Definitions of Burglary

 

Common Law Definition of Burglary

The breaking and entering the house of another at night, with intent to commit a felony therein, whether the felony be actually committed or not.

House includes a temporarily unoccupied dwelling, but not a building used only occasionally as a habitation.

 

Definition  of Generic Burglary

A violent felony only if committed in a building or enclosed space, not in a boat or motor vehicle.

 

Congress apparently thought that all burglaries serious enough to be punishable by imprisonment for more than a year constituted a category of crimes that shared this potential for violence and that were likely to be committed by career criminals. There never was any proposal to limit the predicate offense to some special subclass of burglaries that might be especially dangerous, such as those where the offender is armed, or the building is occupied, or the crime occurs at night.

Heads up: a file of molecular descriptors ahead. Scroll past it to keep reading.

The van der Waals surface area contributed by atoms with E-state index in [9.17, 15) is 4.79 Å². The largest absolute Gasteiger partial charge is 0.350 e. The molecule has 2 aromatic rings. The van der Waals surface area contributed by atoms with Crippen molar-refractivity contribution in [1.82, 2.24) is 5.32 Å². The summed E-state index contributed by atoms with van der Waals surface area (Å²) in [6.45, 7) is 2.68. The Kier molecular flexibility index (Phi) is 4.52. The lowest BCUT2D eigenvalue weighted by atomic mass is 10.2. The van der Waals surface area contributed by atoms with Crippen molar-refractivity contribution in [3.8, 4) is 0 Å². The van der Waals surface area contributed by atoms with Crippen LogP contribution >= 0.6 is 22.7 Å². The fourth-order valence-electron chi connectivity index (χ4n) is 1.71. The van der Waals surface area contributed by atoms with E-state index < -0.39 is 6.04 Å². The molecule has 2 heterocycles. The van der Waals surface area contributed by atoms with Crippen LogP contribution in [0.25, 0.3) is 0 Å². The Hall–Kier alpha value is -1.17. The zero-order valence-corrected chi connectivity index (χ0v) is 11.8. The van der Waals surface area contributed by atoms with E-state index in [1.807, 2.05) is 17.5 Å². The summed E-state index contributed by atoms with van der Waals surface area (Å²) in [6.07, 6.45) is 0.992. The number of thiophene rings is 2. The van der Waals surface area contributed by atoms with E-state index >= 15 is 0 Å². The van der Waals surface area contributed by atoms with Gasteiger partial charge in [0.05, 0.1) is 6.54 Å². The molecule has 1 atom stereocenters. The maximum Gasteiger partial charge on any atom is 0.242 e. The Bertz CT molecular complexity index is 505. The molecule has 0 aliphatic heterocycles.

The 1984 definition of burglary shows that Congress, at least at that time, had in mind a modern "generic" view of burglary, roughly corresponding to the definitions of burglary in a majority of the States' criminal codes. In adopting this definition, Congress both prevented offenders from invoking the arcane technicalities of the common-law definition of burglary to evade the sentence-enhancement provision, and protected offenders from the unfairness of having enhancement depend upon the label employed by the State of conviction.